Morning Plenary Talk

9:00am to 10:00am

J. Paul Nadeau

Former police detective, hostage negotiator and international peacekeeper J. Paul Nadeau spent more than 30 years working with victims of crime and perpetrators and learning from top experts in abuse situations, murder investigations, hostage takings, terrorist attacks and human behavior in general. Over the course of his career, Nadeau talked hostage takers into giving themselves up and murderers into admitting to their crimes. And because of his extensive training and his unique approach to connecting with people of all walks of life and under every circumstance, his life was saved by a terrorist during a terrorist attack in the Middle East. Nadeau understands the importance of connecting to others, without judgement, prejudice or fear so that we can each contribute to helping the world become a better and safer place.  

As accomplished as Nadeau’s career has been – and continues to be, his life has been equally influenced by events in his youth that were beyond his control. As a survivor of severe physical and emotional abuse by an alcoholic father, he experienced firsthand the loss of hope and destructive internal dialogue that can immobilize a person as effectively as any prison. Suffering from low self-esteem, anxiety and depression at an early age, Nadeau experienced a moment in grade 7 that turned his life around and led him to confidently take control of his life. He credits that moment for providing him the personal power to achieve many successes, both personally and professionally. He became the policeman he promised himself he’d become to arrest men like his father and he has made it his life’s mission to guide others through the thoughts and experiences in their lives that hold them hostage, just as his thoughts had done to him.  He now speaks to thousands of people-in large audiences and one on one about what they can do not only to overcome their fears and challenges, but also to confidently step forward into a new, happier and more fulfilled life.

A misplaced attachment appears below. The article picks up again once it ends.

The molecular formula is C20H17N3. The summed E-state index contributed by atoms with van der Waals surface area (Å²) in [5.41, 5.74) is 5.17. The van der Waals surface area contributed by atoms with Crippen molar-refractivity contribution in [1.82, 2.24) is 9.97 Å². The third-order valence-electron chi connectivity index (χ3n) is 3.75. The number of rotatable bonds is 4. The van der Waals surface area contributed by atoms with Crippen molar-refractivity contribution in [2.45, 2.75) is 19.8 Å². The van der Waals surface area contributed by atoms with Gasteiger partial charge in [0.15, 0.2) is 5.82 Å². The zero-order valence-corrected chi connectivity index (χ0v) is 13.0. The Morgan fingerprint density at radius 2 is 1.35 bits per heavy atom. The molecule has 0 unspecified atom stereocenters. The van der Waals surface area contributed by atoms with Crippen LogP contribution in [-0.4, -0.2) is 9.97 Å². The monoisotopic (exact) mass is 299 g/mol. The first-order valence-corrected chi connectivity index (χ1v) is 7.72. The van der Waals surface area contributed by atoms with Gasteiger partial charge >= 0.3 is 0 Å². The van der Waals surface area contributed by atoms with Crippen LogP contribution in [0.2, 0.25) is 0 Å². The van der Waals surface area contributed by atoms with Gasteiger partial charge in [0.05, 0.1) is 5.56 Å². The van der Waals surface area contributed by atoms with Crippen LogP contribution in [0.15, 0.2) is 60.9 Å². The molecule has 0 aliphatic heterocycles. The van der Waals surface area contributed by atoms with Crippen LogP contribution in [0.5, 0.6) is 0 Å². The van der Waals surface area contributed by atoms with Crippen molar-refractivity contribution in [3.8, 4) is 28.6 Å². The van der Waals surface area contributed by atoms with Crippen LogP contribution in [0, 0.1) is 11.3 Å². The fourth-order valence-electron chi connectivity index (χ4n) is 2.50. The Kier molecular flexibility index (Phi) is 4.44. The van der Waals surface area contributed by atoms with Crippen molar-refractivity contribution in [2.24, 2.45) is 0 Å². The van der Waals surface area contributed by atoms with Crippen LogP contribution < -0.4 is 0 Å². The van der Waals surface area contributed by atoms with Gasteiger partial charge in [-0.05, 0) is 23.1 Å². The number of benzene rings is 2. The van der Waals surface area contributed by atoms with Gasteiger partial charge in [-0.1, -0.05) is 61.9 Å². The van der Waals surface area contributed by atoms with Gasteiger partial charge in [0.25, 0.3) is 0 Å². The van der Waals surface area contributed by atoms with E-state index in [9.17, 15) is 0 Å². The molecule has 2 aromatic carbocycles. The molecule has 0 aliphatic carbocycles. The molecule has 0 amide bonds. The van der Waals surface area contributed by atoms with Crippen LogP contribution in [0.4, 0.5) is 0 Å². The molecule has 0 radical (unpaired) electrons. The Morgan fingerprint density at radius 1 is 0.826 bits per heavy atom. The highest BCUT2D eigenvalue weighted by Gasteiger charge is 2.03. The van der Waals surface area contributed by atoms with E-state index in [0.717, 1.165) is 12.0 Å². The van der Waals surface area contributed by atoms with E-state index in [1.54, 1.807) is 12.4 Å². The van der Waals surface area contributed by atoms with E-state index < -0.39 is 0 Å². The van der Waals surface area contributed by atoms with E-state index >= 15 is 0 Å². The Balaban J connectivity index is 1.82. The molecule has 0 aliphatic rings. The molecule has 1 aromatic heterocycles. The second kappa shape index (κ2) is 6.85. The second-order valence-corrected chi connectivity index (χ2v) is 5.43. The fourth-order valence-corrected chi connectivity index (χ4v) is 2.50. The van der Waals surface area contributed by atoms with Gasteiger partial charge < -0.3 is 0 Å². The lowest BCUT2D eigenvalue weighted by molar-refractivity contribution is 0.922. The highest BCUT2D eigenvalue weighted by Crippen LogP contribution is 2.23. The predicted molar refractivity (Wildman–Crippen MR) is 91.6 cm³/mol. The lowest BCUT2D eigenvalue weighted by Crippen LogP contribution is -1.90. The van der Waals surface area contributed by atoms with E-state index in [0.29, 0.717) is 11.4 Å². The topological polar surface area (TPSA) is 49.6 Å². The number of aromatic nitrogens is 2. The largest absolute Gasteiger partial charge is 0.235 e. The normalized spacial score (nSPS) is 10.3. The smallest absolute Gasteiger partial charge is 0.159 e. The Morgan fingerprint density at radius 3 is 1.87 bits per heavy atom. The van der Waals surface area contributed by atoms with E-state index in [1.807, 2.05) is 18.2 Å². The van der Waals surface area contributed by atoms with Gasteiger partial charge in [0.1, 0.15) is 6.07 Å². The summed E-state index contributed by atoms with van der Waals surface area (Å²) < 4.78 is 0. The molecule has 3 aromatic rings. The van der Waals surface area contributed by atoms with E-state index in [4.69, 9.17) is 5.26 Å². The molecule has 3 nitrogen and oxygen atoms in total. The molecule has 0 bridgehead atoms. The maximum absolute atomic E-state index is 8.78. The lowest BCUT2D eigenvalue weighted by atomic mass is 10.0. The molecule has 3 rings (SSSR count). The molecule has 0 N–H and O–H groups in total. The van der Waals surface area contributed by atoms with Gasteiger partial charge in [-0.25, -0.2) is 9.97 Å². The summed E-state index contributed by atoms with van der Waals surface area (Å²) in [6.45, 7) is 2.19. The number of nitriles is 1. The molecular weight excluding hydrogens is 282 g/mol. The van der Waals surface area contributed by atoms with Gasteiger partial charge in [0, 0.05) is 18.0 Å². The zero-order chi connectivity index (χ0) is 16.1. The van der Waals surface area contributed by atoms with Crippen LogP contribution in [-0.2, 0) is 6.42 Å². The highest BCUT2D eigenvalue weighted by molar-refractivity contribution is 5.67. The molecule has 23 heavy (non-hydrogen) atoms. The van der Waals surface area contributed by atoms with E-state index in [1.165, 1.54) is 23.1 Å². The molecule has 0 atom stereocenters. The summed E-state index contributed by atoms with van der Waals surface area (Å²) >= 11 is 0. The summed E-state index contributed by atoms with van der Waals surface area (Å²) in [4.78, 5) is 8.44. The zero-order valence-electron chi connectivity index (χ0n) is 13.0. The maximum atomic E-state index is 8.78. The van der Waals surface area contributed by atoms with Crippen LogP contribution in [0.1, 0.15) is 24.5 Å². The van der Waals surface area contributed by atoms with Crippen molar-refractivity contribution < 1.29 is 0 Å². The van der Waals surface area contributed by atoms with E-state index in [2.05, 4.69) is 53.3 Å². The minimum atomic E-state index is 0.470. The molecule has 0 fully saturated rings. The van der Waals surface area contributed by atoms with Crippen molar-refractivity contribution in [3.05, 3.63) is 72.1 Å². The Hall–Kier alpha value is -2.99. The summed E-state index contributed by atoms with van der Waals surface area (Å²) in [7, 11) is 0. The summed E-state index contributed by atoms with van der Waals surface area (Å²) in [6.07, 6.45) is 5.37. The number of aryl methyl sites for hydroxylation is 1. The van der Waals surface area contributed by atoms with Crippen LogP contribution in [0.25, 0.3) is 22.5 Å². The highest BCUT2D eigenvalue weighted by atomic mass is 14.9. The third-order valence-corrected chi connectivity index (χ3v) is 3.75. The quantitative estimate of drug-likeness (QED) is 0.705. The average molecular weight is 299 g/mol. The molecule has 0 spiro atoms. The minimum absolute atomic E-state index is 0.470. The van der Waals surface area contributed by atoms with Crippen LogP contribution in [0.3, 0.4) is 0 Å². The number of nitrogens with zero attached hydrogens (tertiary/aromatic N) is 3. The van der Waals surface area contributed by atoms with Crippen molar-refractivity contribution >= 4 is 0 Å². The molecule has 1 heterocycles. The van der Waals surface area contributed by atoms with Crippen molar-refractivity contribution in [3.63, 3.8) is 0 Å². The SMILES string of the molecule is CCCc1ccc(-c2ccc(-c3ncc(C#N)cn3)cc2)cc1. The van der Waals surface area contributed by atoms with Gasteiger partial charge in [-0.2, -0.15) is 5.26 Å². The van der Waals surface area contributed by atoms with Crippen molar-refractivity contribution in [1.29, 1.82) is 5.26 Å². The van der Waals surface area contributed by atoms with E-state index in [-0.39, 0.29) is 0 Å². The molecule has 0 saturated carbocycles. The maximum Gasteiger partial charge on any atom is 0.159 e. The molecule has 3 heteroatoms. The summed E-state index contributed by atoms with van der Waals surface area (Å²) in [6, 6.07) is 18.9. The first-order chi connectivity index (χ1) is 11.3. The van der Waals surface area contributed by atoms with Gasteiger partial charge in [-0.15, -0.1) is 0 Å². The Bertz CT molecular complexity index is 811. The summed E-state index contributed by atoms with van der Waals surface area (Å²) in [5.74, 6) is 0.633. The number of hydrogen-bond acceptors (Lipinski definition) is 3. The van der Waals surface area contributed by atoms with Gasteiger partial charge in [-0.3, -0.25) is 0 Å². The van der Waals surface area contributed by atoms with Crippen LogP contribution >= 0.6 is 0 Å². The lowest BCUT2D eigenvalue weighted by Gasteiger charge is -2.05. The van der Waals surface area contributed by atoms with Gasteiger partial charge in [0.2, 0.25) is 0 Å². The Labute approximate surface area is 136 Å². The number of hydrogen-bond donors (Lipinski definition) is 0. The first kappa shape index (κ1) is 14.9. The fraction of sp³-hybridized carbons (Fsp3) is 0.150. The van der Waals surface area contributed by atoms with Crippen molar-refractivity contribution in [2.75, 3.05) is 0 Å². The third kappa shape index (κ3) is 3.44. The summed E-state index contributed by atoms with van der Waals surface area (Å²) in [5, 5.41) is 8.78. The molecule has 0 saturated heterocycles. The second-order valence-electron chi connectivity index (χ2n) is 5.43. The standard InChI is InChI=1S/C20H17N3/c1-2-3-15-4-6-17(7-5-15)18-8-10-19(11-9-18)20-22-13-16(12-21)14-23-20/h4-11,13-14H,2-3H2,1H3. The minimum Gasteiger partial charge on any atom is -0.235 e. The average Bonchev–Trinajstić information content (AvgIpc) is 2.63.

Nadeau’s success in helping others led him to write the acclaimed book, “Take Control of Your Life,” published by HarperCollins Canada, and his book has been credited for saving lives and helping hundreds of people deal with anxiety, depression, self-sabotage and a number of other human conditions. Nadeau is also a regular guest on SiriusXM’s talk radio, a consultant to world news networks such as CNN, The National and CP24 for his expertise on terrorism and global hostage crisis’ and a screenwriter.

His website is:

Plenary Session A

1:00pm to 2:00pm

How will the mental health and well-being of Indigenous individuals, families, communities, and nations be achieved through reconciliation and reclamation? How will our society be enriched and transformed through this critical investment?

These are some of the themes explored within this powerful panel plenary session involving some of Canada’s prominent Indigenous leaders and knowledge keepers. Through a moderated conversation, panelists will explore various dimensions of structural and cultural shifts that will contribute to change, healing, and healthy relationships that promise to re-define the Canadian identity. This session promises to motivate leaders, practitioners, and citizens to become engaged and committed to this important work.